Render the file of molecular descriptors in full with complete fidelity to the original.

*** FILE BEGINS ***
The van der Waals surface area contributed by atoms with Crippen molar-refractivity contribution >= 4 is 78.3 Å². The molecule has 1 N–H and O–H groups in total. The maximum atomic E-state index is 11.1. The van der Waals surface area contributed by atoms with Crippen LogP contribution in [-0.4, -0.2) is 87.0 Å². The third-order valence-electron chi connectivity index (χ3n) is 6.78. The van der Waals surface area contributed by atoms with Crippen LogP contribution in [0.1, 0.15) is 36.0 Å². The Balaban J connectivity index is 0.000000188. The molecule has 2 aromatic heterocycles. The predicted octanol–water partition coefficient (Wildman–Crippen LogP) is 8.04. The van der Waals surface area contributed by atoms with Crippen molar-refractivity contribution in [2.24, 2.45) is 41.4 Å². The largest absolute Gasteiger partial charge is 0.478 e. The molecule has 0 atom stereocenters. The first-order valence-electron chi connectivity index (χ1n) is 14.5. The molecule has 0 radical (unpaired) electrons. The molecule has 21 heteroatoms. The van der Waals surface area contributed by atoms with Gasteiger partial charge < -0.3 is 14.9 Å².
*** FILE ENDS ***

The van der Waals surface area contributed by atoms with Crippen molar-refractivity contribution >= 4 is 78.3 Å². The molecule has 1 N–H and O–H groups in total. The maximum atomic E-state index is 11.1. The van der Waals surface area contributed by atoms with Crippen LogP contribution in [-0.4, -0.2) is 87.0 Å². The third-order valence-electron chi connectivity index (χ3n) is 6.78. The van der Waals surface area contributed by atoms with Crippen LogP contribution in [0.1, 0.15) is 36.0 Å². The Balaban J connectivity index is 0.000000188. The molecule has 2 aromatic heterocycles. The predicted octanol–water partition coefficient (Wildman–Crippen LogP) is 8.04. The van der Waals surface area contributed by atoms with Crippen molar-refractivity contribution in [2.24, 2.45) is 41.4 Å². The largest absolute Gasteiger partial charge is 0.478 e. The molecule has 0 atom stereocenters. The first-order valence-electron chi connectivity index (χ1n) is 14.5. The molecule has 0 radical (unpaired) electrons. The molecule has 21 heteroatoms. The van der Waals surface area contributed by atoms with Gasteiger partial charge < -0.3 is 14.9 Å².